In an email this weekend a resident remarked to me– “It is indeed unsettling how quickly and scary the world has suddenly become. And the isolation from one another increases the distress, of course.” Those words express the feelings of many as we continue to face the COVID-19 situation, with all its uncertainty, inconvenience and economic impact. We wonder: To whom do we tell our fears? In what do we place our hopes? Where do we find refuge?
In the midst of the current public health emergency, it is important to stay educated and take precautionary measures to protect both you and those around you. Early data suggest older people are twice as likely to have serious COVID-19 illness. This may be because immune systems change with age, making it harder to fight off diseases and infection. Older adults also are more likely to have underlying health conditions that make it harder to cope with and recover from illness. Presbyterian Senior Living communities have implemented restrictions and procedures to help reduce the spread of this virus, but we realize that many seniors are living on their own. To help with your at-home preparedness and prevention, the following are precautionary guidelines for seniors published by the Centers for Disease Control and Prevention.
Social isolation is a term that we talk about frequently in regards to seniors, as isolation and loneliness are threats that many seniors face every day. With the current global status, just about everyone is taking this time to practice social isolation to help control the spread of the coronavirus. During this time of staying at home, it is important to continue daily activities to keep both your brain and your body active. The following are some ideas from crafting to exercise to virtual museum tours that can help you fill your day while you're at home.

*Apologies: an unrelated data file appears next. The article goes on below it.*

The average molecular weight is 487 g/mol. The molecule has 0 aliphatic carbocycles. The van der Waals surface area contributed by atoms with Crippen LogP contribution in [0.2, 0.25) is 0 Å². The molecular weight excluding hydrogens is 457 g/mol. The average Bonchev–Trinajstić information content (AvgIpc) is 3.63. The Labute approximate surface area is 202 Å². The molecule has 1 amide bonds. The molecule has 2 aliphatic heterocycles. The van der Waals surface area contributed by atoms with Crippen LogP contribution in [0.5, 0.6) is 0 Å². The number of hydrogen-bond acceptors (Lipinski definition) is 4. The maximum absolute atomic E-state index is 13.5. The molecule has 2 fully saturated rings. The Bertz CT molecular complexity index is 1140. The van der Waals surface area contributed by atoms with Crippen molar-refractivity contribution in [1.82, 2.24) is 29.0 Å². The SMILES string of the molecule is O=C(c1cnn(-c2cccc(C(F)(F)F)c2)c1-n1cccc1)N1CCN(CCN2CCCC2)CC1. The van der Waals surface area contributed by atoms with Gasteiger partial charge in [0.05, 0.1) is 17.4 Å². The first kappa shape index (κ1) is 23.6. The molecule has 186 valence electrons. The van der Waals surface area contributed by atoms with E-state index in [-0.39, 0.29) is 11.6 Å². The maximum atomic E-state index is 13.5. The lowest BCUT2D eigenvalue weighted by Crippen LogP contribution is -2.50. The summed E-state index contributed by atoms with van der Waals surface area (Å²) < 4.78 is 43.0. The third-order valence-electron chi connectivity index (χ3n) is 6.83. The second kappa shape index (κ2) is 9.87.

Presbyterian Senior Living (PSL) is proud to announce that Pinnacle Quality Insight has awarded 12 PSL communities with its distinguished 2020 Customer Experience Award™. Communities that have been awarded have exceeded in qualifying categories of independent living, personal care/assisted living and skilled nursing.
One of the biggest fears many seniors face is falling without the ability to get back up. According to the National Council on Aging, one in four Americans aged 65 or older falls each year. This statistic is one that should make seniors think more intentionally about their own balance. As we age, we lose muscle strength and joint flexibility, as well as reduced vision and reaction time. The combination of these losses creates a perfect recipe for a fall. Thankfully, there are many easy things you can do in your daily life to help reduce your risk of falling.
In a previous blog post about the best technology for seniors, we said a smartphone is probably the number one piece of technology a senior can own. Smartphones can give seniors the ability to stay in contact with loved ones in a huge variety of ways, but the real reason to get a smartphone or tablet instead of a regular cell phone is the apps. With the right collection of apps, smartphones and tablets can promote major life improvements.